wandering in flocks to coastal areas, especially pine plantations and Banksia woodlands. Food includes the flowers, nectar and seeds of Banksia, Dryandra, Hakea, Eucalyptus, Corymbia, Grevillea, also seeds of Pinus, fruiting nut trees especially almonds and macadamias, the flesh and juice of apples and persimmons and insect larvae.
Threats to the species:
Direct causes of population decline include land clearing and fragmentation of habitat (especially in wheatbelt), the loss of hollowbearing trees and impact of hollow competitors including Galah, corellas and feral European honey bee, also fires and vehicle strikes.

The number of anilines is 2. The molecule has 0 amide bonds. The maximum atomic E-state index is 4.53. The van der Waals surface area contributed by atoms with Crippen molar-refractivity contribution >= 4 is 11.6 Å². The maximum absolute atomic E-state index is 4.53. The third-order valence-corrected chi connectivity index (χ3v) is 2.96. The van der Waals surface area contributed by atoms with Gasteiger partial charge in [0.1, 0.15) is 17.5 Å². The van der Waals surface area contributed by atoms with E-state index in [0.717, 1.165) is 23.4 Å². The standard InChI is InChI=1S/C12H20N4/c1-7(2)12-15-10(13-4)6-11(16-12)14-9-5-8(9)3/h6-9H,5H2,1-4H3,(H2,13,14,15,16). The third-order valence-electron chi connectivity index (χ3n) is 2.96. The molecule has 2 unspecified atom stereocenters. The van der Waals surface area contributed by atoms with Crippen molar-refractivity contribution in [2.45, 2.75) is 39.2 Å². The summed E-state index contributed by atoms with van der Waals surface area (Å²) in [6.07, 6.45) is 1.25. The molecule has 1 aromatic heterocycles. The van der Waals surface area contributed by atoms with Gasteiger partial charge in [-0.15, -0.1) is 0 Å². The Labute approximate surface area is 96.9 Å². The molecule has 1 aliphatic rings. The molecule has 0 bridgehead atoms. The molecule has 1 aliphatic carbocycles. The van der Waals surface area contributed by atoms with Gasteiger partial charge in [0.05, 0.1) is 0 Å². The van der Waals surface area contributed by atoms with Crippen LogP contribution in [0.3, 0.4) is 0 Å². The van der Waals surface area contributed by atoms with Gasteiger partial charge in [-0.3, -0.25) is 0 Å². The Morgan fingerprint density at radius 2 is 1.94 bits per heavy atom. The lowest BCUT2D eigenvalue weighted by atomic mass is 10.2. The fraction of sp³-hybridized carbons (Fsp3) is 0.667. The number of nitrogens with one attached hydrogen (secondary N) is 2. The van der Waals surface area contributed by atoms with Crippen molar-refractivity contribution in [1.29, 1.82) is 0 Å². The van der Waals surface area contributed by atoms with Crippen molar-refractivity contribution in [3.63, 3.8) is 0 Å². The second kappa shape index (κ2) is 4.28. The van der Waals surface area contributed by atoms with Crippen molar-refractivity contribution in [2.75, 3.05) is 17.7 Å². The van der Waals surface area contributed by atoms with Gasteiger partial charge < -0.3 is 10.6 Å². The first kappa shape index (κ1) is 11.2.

Johnstone, R.E. and Storr, G.M. (1998). Handbook of Western Australian Birds. Volume 1 – Non-passerines (Emu to Dollarbird). Western Australian Museum pp. 276–280.
Johnstone, R., Kirkby, T., Stone, P., Minton, C. (2005). White-tailed Black-Cockatoos: Identification Challenges and Changes in Distribution and Status, and links with a Community Program – Cockatoo Care. In Gole, C. (Ed.). Carnaby’s Black-Cockatoo Future Directions Symposium 2003. Birds Australia WA, Perth.